The news broke yesterday evening that HBO would be submitting True Detective to this year's Emmys in the Drama category, putting it up against juggernauts like House of Cards (which had a buzzy second season) and Breaking Bad (which aired a much-discussed, if brief, final season last summer). The news came as somewhat of a surprise, since True Detective's eight-episode anthology format would seemingly suit it for the Miniseries category, where FX's similarly-pitched American Horror Story competes.
HBO hasn't made any formal statement explaining the decision, but the answer is pretty clear: no one really cares who wins Emmys in the Miniseries category. The bulk of the attention goes to the Drama Series winner, which always closes out the ceremony, and the argument could easily be made that House of Cards was emerging as the favorite for that category. After getting a slew of nods, but only directing and cinematography wins for its first season, Netflix's crown jewel of original programming took a major step up in terms of critical notices and buzz this year, and its water-cooler clout could be enough to clobber Breaking Bad, which won last year, and aired so long ago that its impact might have faded in Emmy voters' minds.
HBO has other big shows — The Newsroom, Boardwalk Empire and Game of Thrones — but the first two got snubbed for drama series last year, and the third feels like a perennial nominee that will be consistently snubbed for the big trophy because of genre bias. True Detective, though, was a real juggernaut this year in terms of critical reception, Internet buzz, and sheer star power. Matthew McConaughey will be tough to beat for Lead Actor. And the fact that within its eight episodes True Detective told a complete story that can be enjoyed by any Emmy voter can't be ignored.
Outside of taking down Netflix, which so clearly aped the HBO prestige formula in crafting House of Cards, the network has also gone seven years without a win here. Between five wins for AMC (four for Mad Men, one for Breaking Bad) and one for Showtime (Homeland in 2012), HBO hasn't collected this trophy since the last season of The Sopranos. True Detective is no guaranteed victor, but it's definitely the network's best shot at the biggest prize since Tony and company went off the air.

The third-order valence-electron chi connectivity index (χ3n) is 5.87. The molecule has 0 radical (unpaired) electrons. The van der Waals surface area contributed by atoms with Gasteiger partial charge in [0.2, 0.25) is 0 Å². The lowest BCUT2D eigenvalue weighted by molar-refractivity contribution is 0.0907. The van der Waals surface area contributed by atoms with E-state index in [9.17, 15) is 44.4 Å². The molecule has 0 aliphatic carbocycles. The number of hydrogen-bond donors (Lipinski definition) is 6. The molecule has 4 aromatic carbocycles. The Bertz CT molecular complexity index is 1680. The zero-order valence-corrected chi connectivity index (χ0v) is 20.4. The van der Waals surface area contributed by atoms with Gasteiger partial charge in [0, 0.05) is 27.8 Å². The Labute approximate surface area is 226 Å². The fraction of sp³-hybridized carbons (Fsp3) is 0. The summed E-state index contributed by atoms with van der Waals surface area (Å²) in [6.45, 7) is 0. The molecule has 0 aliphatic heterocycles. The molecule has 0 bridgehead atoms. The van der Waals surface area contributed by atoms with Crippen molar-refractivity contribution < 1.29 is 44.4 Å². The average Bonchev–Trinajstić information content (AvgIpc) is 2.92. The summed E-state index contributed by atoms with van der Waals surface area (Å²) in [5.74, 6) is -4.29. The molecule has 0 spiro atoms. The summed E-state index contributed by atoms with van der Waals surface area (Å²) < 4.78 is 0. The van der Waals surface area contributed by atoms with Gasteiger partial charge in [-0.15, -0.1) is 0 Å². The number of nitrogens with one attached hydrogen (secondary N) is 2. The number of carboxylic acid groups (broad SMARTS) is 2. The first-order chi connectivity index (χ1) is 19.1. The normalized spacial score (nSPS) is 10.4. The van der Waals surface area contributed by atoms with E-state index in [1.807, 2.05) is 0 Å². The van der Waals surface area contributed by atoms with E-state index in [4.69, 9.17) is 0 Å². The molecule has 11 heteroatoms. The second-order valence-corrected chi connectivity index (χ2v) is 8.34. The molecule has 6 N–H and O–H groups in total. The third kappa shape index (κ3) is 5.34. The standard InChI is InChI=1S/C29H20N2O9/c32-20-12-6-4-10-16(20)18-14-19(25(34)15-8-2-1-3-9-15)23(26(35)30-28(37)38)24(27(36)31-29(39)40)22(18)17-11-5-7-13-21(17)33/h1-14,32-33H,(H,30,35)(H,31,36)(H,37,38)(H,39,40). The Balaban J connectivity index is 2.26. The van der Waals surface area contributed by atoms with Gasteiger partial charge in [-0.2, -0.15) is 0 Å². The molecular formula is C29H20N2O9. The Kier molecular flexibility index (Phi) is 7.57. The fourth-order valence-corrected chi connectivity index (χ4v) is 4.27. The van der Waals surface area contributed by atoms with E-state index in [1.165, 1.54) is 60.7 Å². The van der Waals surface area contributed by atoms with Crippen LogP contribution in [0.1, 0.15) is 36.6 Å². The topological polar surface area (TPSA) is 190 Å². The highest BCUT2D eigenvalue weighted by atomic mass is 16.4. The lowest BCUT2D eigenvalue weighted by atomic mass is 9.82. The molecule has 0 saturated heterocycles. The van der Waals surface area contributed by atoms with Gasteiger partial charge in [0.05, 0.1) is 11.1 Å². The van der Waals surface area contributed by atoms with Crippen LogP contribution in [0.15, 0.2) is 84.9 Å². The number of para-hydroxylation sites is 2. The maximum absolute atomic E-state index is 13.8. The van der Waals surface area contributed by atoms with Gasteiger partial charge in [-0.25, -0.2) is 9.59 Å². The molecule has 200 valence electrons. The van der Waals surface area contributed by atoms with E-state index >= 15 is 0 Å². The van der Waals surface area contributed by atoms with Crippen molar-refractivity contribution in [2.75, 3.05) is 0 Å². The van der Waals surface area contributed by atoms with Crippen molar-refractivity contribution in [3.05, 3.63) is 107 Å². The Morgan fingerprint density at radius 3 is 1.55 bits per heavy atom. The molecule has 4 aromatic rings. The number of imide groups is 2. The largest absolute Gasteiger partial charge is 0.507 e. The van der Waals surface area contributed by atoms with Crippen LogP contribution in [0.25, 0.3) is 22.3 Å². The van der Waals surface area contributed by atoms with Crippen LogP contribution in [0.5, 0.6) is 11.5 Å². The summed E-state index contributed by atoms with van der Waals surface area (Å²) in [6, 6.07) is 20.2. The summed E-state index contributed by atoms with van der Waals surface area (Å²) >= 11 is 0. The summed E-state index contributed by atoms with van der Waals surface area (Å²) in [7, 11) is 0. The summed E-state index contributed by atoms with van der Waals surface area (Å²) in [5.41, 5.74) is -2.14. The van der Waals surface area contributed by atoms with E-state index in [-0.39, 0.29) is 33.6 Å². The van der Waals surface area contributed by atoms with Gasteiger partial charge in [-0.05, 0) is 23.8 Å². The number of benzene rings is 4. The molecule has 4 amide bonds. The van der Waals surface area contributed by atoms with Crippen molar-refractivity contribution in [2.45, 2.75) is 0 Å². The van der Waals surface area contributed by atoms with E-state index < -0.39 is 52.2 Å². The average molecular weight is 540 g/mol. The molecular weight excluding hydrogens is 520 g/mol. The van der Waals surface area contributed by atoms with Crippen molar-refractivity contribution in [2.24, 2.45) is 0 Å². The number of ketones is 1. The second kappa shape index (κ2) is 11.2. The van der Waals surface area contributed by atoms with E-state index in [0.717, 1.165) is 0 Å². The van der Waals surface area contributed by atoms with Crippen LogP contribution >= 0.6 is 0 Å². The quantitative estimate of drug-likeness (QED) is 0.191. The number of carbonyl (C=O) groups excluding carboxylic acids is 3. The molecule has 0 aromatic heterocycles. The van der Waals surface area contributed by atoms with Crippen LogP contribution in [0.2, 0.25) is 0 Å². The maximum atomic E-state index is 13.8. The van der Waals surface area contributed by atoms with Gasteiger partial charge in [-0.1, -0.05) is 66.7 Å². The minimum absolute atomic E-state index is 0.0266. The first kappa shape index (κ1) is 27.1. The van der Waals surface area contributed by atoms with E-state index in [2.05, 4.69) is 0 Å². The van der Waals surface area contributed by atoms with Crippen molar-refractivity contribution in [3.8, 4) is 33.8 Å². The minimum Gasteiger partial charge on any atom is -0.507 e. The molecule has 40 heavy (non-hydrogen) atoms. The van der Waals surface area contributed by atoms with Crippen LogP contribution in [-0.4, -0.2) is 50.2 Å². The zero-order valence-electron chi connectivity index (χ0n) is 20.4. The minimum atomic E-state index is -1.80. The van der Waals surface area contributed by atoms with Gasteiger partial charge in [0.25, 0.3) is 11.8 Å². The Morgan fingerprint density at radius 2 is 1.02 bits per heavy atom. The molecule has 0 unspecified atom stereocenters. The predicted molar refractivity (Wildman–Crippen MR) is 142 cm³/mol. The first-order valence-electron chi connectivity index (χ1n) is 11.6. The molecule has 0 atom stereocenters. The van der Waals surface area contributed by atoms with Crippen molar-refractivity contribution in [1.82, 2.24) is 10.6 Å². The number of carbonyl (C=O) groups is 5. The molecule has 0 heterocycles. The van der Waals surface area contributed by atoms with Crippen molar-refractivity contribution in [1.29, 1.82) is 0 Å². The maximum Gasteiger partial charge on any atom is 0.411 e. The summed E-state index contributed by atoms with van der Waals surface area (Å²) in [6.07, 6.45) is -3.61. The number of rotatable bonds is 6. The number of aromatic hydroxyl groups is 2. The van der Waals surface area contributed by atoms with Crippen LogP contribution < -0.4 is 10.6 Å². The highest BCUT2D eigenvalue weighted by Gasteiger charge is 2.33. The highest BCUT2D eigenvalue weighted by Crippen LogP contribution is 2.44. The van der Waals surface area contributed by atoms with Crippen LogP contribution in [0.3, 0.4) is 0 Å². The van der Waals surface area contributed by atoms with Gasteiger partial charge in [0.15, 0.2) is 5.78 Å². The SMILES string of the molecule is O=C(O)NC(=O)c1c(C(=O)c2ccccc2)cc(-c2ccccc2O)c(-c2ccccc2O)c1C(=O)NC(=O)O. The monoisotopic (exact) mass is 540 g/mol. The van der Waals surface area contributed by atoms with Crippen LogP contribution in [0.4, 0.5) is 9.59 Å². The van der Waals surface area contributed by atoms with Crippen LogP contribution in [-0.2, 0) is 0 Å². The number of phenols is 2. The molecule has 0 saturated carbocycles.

The one sad side effect is that the Emmys' Miniseries category, so long its dullest, least competitive section, will continue to languish in obscurity. American Horror Story will likely troll its way to victory (it lost the last two awards to Game Change and Behind the Candelabra, but the Emmys have wisely restored the TV Movie category this year) without any real competitor. It's a shame because one of the great things about True Detective's success is how it's revived interest in the complete, one-season TV story, a medium thought extinct on television, and competitive Emmy attention could help that model grow even more. On the upside, True Detective probably would have been an unstoppable juggernaut if relegated to the Miniseries category. Instead, we have a real brawl on our hands, which will make for a much more exciting Emmy season.